28 US 36 Anna Maria Thornton v. The Bank of Washington

28 U.S. 36

3 Pet. 36

7 L.Ed. 594


January Term, 1830

ERROR to the circuit court of the county at Washington in the district of Columbia.

This case was brought before the court to reverse the judgment of the circuit court on a demurrer to the evidence offered by the defendants in error, the plaintiffs below, to sustain a claim on Mr Thornton as indorser on a promissory note discounted at the bank of Washington, for the benefit of one Bailey, the maker of the note.

The facts of the case are stated in the opinion of the court, delivered by Mr. Justice STORY.

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Mr C. C. Lee and Mr Jones, for the plaintiffs in error, contended that the evidence offered by the plaintiffs below proved that usury had been taken on the note, and by the statute of usury in Aryland the note was declared void. If usury had been taken, the judgment of the circuit court must therefore be reversed.


The loan was made on a note payable in sixty days, which with the days of grace made it a loan for sixty-three days, and the bank had received the interest in advance by way of discount for sixty-four days.


The legislation of all mankind has been against usury; and the legislation of Maryland has been desirous and vigilant to suppress it. The principle in all courts acting under these laws has been, that if usury was found to have been taken, the wit of man would not evade the statute.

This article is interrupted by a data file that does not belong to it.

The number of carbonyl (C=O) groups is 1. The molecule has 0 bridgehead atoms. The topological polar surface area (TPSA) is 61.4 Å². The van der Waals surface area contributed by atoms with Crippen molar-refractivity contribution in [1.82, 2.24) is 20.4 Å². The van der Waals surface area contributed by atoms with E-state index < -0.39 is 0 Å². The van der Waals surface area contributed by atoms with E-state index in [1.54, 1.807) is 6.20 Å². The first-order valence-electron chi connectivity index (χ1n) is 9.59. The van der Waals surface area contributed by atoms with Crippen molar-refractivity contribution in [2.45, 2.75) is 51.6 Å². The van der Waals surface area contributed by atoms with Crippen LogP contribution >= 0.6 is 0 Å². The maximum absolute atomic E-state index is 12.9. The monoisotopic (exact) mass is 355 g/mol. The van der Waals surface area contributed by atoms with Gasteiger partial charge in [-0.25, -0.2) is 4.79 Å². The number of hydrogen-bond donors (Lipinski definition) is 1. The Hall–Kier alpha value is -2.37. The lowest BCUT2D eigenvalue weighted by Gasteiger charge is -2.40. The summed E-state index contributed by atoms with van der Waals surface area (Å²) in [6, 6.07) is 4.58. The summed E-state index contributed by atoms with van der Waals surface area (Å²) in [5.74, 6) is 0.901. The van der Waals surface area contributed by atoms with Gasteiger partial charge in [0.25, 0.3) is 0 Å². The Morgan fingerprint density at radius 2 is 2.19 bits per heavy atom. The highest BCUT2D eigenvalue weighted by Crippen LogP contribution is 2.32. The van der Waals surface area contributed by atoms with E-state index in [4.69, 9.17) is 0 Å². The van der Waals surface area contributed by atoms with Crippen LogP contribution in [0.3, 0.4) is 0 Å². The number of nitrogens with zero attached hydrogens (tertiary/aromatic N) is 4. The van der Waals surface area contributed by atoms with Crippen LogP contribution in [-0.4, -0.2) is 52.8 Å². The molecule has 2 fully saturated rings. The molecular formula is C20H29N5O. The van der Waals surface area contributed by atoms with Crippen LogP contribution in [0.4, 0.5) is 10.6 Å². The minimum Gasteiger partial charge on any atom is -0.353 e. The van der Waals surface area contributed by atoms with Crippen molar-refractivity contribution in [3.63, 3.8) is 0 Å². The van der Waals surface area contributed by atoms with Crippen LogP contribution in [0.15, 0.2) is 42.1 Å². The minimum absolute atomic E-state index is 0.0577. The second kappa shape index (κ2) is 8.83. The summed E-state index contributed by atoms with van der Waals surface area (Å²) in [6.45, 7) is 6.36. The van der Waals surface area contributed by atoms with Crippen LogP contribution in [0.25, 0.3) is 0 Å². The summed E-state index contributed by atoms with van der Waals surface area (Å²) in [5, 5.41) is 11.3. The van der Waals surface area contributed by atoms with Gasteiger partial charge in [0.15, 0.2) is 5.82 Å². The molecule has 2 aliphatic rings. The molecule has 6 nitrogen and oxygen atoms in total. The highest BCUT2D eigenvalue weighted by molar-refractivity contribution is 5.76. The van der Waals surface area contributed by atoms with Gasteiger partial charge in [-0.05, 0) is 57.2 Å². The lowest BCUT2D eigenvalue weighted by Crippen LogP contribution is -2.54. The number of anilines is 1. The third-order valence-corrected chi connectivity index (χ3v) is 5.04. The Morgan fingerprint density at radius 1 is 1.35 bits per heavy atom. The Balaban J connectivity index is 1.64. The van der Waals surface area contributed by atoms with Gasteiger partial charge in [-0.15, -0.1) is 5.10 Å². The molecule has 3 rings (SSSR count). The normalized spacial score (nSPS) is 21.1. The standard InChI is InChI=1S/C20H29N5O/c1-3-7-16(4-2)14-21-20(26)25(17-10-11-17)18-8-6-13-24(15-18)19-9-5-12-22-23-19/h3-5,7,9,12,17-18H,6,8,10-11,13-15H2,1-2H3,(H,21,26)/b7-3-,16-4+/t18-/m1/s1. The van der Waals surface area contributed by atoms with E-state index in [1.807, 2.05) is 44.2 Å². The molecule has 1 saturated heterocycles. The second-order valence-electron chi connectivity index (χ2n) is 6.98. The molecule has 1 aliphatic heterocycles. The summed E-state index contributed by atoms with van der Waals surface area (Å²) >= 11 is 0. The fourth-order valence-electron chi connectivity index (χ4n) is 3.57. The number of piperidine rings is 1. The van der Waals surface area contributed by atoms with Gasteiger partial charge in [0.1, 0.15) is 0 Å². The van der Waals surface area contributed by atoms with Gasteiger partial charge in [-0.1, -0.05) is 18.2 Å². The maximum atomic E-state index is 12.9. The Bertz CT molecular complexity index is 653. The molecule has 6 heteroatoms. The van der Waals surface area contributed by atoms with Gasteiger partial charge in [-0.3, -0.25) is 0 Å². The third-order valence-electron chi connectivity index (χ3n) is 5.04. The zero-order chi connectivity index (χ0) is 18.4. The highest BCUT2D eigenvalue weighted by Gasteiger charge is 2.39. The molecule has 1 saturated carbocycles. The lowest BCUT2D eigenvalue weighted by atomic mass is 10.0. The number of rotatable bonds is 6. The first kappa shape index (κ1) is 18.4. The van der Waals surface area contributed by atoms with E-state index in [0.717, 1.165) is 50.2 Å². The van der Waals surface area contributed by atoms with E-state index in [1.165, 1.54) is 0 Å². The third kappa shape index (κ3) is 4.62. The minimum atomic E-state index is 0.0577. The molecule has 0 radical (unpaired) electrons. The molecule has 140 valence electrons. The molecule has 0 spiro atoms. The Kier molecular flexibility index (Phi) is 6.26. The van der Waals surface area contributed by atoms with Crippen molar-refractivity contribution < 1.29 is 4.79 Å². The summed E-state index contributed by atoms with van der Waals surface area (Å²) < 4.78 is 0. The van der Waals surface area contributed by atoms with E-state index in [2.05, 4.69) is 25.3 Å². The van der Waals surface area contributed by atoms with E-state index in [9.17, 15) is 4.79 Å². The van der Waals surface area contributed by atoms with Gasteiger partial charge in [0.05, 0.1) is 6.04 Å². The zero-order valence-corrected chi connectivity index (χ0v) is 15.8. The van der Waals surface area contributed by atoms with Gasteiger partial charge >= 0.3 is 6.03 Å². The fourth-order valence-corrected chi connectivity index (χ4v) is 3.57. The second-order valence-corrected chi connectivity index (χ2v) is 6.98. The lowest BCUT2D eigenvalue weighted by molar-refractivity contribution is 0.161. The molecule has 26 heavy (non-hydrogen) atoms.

The transactions between the bank and the drawer of the note are admitted. It was a loan of money, and six renewals of the note took place in the year, and therefore the interest for six days was illegally taken. The series of loans are to be considered as one transaction. The notes were given for the accommodation of the drawer; and their renewals were expected, and were considered by the borrower and the bank as a part of the contract. The succeeding note was only substituted for that which had preceded it, in order to enable the bank to charge and receive the interest, by way of discount, every sixty-three days. Every security was therefore tainted with the usury of the whole dealing. This position is fully maintained by the case of Cuthbert vs. Hayley, 8 T. R. 390. The law of Maryland relative to usury and that of England is the same, as was seen by this court in the case of Gaither vs. The bank of Georgetown, 1 Peters, 37. Cited also, Marshall, 349. 5 Taunt. 780. 7 Com. Dig. Usury, 627. 3 T. R. 530.